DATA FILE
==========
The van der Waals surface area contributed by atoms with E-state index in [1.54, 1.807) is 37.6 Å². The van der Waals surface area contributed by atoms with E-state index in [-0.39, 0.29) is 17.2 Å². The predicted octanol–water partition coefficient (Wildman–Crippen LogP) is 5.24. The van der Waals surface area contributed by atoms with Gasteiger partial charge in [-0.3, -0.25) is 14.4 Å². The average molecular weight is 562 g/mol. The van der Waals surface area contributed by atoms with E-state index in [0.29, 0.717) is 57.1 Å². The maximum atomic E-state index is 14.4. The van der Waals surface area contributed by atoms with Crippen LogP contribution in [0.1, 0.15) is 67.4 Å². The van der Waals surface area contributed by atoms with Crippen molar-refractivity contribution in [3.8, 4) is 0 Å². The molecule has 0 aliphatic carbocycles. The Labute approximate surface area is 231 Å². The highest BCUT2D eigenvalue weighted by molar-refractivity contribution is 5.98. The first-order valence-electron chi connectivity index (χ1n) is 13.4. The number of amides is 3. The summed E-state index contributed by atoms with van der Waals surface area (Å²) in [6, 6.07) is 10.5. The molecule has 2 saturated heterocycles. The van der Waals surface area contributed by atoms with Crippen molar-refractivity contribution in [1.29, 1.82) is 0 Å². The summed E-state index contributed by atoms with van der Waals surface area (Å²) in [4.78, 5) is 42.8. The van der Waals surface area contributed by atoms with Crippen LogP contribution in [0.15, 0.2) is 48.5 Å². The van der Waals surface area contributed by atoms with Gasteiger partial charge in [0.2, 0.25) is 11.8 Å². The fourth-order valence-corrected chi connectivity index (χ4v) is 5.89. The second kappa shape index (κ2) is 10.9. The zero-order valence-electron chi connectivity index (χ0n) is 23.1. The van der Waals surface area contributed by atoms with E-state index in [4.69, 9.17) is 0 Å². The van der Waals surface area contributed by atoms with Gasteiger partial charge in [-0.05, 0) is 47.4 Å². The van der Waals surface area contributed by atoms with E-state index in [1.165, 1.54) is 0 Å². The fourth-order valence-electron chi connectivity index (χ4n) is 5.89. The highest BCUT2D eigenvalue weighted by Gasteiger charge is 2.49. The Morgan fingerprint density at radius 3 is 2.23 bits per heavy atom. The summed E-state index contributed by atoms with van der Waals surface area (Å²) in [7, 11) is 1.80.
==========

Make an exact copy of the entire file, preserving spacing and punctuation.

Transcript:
The van der Waals surface area contributed by atoms with E-state index in [1.54, 1.807) is 37.6 Å². The van der Waals surface area contributed by atoms with E-state index in [-0.39, 0.29) is 17.2 Å². The predicted octanol–water partition coefficient (Wildman–Crippen LogP) is 5.24. The van der Waals surface area contributed by atoms with Gasteiger partial charge in [-0.3, -0.25) is 14.4 Å². The average molecular weight is 562 g/mol. The van der Waals surface area contributed by atoms with E-state index in [0.29, 0.717) is 57.1 Å². The maximum atomic E-state index is 14.4. The van der Waals surface area contributed by atoms with Crippen LogP contribution in [0.1, 0.15) is 67.4 Å². The van der Waals surface area contributed by atoms with Crippen molar-refractivity contribution in [3.8, 4) is 0 Å². The molecule has 0 aliphatic carbocycles. The Labute approximate surface area is 231 Å². The highest BCUT2D eigenvalue weighted by molar-refractivity contribution is 5.98. The first-order valence-electron chi connectivity index (χ1n) is 13.4. The number of amides is 3. The summed E-state index contributed by atoms with van der Waals surface area (Å²) in [6, 6.07) is 10.5. The molecule has 2 saturated heterocycles. The van der Waals surface area contributed by atoms with Crippen molar-refractivity contribution in [1.29, 1.82) is 0 Å². The summed E-state index contributed by atoms with van der Waals surface area (Å²) in [4.78, 5) is 42.8. The van der Waals surface area contributed by atoms with Crippen LogP contribution in [0.15, 0.2) is 48.5 Å². The van der Waals surface area contributed by atoms with Gasteiger partial charge in [0.2, 0.25) is 11.8 Å². The fourth-order valence-corrected chi connectivity index (χ4v) is 5.89. The second kappa shape index (κ2) is 10.9. The zero-order valence-electron chi connectivity index (χ0n) is 23.1. The van der Waals surface area contributed by atoms with E-state index in [4.69, 9.17) is 0 Å². The van der Waals surface area contributed by atoms with Gasteiger partial charge in [-0.05, 0) is 47.4 Å². The van der Waals surface area contributed by atoms with E-state index in [1.165, 1.54) is 0 Å². The fourth-order valence-electron chi connectivity index (χ4n) is 5.89. The highest BCUT2D eigenvalue weighted by Gasteiger charge is 2.49. The Morgan fingerprint density at radius 3 is 2.23 bits per heavy atom. The summed E-state index contributed by atoms with van der Waals surface area (Å²) in [7, 11) is 1.80.